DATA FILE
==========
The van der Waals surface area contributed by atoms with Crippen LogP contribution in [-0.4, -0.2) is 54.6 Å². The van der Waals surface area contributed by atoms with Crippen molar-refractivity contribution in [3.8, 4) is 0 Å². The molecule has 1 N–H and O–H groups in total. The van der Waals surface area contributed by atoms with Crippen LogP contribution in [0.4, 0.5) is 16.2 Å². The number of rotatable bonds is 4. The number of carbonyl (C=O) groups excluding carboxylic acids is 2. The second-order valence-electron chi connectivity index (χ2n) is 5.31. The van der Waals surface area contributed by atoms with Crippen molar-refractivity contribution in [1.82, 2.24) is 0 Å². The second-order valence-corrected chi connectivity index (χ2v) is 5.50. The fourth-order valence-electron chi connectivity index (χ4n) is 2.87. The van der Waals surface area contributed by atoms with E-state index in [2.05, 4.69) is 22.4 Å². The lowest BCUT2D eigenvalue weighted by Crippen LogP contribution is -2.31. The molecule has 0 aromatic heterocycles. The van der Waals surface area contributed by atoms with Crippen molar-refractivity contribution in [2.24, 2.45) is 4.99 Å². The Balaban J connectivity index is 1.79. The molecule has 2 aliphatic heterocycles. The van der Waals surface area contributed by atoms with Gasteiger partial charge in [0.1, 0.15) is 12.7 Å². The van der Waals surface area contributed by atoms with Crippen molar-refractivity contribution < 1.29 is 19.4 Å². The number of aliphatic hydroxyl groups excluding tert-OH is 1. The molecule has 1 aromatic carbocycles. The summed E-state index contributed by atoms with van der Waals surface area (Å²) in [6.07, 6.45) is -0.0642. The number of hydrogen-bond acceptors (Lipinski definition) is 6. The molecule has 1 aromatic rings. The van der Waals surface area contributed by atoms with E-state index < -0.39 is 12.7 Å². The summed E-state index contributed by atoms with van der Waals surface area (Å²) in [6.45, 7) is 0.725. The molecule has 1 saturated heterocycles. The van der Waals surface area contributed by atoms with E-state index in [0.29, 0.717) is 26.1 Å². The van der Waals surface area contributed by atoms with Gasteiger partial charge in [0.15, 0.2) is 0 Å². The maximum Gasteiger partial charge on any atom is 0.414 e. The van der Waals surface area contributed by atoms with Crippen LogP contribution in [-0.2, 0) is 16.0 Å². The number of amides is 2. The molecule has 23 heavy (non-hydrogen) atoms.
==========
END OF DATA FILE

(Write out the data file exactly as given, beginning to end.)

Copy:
The van der Waals surface area contributed by atoms with Crippen LogP contribution in [-0.4, -0.2) is 54.6 Å². The van der Waals surface area contributed by atoms with Crippen molar-refractivity contribution in [3.8, 4) is 0 Å². The molecule has 1 N–H and O–H groups in total. The van der Waals surface area contributed by atoms with Crippen LogP contribution in [0.4, 0.5) is 16.2 Å². The number of rotatable bonds is 4. The number of carbonyl (C=O) groups excluding carboxylic acids is 2. The second-order valence-electron chi connectivity index (χ2n) is 5.31. The van der Waals surface area contributed by atoms with Crippen molar-refractivity contribution in [1.82, 2.24) is 0 Å². The second-order valence-corrected chi connectivity index (χ2v) is 5.50. The fourth-order valence-electron chi connectivity index (χ4n) is 2.87. The van der Waals surface area contributed by atoms with E-state index in [2.05, 4.69) is 22.4 Å². The lowest BCUT2D eigenvalue weighted by Crippen LogP contribution is -2.31. The molecule has 0 aromatic heterocycles. The van der Waals surface area contributed by atoms with Crippen molar-refractivity contribution in [2.24, 2.45) is 4.99 Å². The Balaban J connectivity index is 1.79. The molecule has 2 aliphatic heterocycles. The van der Waals surface area contributed by atoms with Gasteiger partial charge in [0.1, 0.15) is 12.7 Å². The van der Waals surface area contributed by atoms with Crippen molar-refractivity contribution < 1.29 is 19.4 Å². The number of aliphatic hydroxyl groups excluding tert-OH is 1. The molecule has 1 aromatic carbocycles. The summed E-state index contributed by atoms with van der Waals surface area (Å²) in [6.07, 6.45) is -0.0642. The number of hydrogen-bond acceptors (Lipinski definition) is 6. The molecule has 1 aromatic rings. The van der Waals surface area contributed by atoms with E-state index < -0.39 is 12.7 Å². The summed E-state index contributed by atoms with van der Waals surface area (Å²) in [6.45, 7) is 0.725. The molecule has 1 saturated heterocycles. The van der Waals surface area contributed by atoms with E-state index in [0.29, 0.717) is 26.1 Å². The van der Waals surface area contributed by atoms with Gasteiger partial charge in [0.15, 0.2) is 0 Å². The maximum Gasteiger partial charge on any atom is 0.414 e. The van der Waals surface area contributed by atoms with Crippen LogP contribution in [-0.2, 0) is 16.0 Å². The number of amides is 2. The molecule has 23 heavy (non-hydrogen) atoms.